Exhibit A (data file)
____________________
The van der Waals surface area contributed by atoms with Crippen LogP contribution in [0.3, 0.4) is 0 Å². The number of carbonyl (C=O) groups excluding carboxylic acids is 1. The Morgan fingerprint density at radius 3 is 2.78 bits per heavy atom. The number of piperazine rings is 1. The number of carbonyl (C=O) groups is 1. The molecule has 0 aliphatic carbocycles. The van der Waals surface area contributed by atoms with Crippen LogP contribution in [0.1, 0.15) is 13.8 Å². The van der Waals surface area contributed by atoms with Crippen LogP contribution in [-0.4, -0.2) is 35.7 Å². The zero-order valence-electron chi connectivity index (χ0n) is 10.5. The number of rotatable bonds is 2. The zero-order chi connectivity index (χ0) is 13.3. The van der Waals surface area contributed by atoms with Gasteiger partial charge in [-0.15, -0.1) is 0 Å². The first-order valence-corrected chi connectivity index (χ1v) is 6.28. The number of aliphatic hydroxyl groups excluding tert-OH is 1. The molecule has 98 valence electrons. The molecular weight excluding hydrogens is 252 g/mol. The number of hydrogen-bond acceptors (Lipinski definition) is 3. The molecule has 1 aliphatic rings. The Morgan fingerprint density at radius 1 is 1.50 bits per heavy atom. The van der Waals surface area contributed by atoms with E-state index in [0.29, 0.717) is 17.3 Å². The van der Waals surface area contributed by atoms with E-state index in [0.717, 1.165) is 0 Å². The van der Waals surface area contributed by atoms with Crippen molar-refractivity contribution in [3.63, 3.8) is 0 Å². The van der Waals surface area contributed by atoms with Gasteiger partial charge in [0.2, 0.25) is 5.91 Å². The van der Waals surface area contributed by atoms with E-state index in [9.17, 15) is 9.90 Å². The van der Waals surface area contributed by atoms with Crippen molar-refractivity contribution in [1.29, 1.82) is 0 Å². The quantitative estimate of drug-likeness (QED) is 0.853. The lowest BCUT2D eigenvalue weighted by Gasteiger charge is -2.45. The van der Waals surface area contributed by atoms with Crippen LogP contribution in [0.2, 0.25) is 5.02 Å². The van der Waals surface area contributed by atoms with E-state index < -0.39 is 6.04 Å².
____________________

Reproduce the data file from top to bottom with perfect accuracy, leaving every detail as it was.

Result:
The van der Waals surface area contributed by atoms with Crippen LogP contribution in [0.3, 0.4) is 0 Å². The number of carbonyl (C=O) groups excluding carboxylic acids is 1. The Morgan fingerprint density at radius 3 is 2.78 bits per heavy atom. The number of piperazine rings is 1. The number of carbonyl (C=O) groups is 1. The molecule has 0 aliphatic carbocycles. The van der Waals surface area contributed by atoms with Crippen LogP contribution in [0.1, 0.15) is 13.8 Å². The van der Waals surface area contributed by atoms with Crippen LogP contribution in [-0.4, -0.2) is 35.7 Å². The zero-order valence-electron chi connectivity index (χ0n) is 10.5. The number of rotatable bonds is 2. The zero-order chi connectivity index (χ0) is 13.3. The van der Waals surface area contributed by atoms with Gasteiger partial charge in [-0.15, -0.1) is 0 Å². The first-order valence-corrected chi connectivity index (χ1v) is 6.28. The number of aliphatic hydroxyl groups excluding tert-OH is 1. The molecule has 98 valence electrons. The molecular weight excluding hydrogens is 252 g/mol. The number of hydrogen-bond acceptors (Lipinski definition) is 3. The molecule has 1 aliphatic rings. The Morgan fingerprint density at radius 1 is 1.50 bits per heavy atom. The van der Waals surface area contributed by atoms with E-state index in [0.29, 0.717) is 17.3 Å². The van der Waals surface area contributed by atoms with E-state index in [0.717, 1.165) is 0 Å². The van der Waals surface area contributed by atoms with Crippen molar-refractivity contribution in [3.63, 3.8) is 0 Å². The van der Waals surface area contributed by atoms with Gasteiger partial charge in [0.2, 0.25) is 5.91 Å². The van der Waals surface area contributed by atoms with E-state index in [9.17, 15) is 9.90 Å². The van der Waals surface area contributed by atoms with Crippen molar-refractivity contribution in [1.29, 1.82) is 0 Å². The quantitative estimate of drug-likeness (QED) is 0.853. The lowest BCUT2D eigenvalue weighted by Gasteiger charge is -2.45. The van der Waals surface area contributed by atoms with Crippen LogP contribution in [0.2, 0.25) is 5.02 Å². The van der Waals surface area contributed by atoms with E-state index < -0.39 is 6.04 Å².